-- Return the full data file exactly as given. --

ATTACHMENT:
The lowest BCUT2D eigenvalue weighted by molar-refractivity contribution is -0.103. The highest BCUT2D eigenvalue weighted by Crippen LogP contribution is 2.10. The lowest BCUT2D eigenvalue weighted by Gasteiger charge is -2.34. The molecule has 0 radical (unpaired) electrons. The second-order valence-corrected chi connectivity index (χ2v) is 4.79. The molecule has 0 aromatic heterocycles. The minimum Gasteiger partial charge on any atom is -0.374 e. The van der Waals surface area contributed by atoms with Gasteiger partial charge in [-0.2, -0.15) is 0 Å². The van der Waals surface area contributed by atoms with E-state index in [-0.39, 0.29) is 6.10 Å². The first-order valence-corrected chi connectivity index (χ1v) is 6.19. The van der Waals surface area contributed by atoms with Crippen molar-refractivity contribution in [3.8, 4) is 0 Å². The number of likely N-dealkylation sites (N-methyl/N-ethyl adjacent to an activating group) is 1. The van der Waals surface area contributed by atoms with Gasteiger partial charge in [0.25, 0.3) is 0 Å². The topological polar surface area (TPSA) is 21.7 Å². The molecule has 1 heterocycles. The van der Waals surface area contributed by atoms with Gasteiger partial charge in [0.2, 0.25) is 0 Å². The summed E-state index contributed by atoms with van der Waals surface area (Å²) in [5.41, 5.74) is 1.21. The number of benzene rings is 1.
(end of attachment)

The lowest BCUT2D eigenvalue weighted by molar-refractivity contribution is -0.103. The highest BCUT2D eigenvalue weighted by Crippen LogP contribution is 2.10. The lowest BCUT2D eigenvalue weighted by Gasteiger charge is -2.34. The molecule has 0 radical (unpaired) electrons. The second-order valence-corrected chi connectivity index (χ2v) is 4.79. The molecule has 0 aromatic heterocycles. The minimum Gasteiger partial charge on any atom is -0.374 e. The van der Waals surface area contributed by atoms with Gasteiger partial charge in [-0.2, -0.15) is 0 Å². The van der Waals surface area contributed by atoms with E-state index in [-0.39, 0.29) is 6.10 Å². The first-order valence-corrected chi connectivity index (χ1v) is 6.19. The van der Waals surface area contributed by atoms with Crippen molar-refractivity contribution in [3.8, 4) is 0 Å². The number of likely N-dealkylation sites (N-methyl/N-ethyl adjacent to an activating group) is 1. The van der Waals surface area contributed by atoms with Gasteiger partial charge in [0.25, 0.3) is 0 Å². The topological polar surface area (TPSA) is 21.7 Å². The molecule has 1 heterocycles. The van der Waals surface area contributed by atoms with Gasteiger partial charge in [0.2, 0.25) is 0 Å². The summed E-state index contributed by atoms with van der Waals surface area (Å²) in [5.41, 5.74) is 1.21. The number of benzene rings is 1.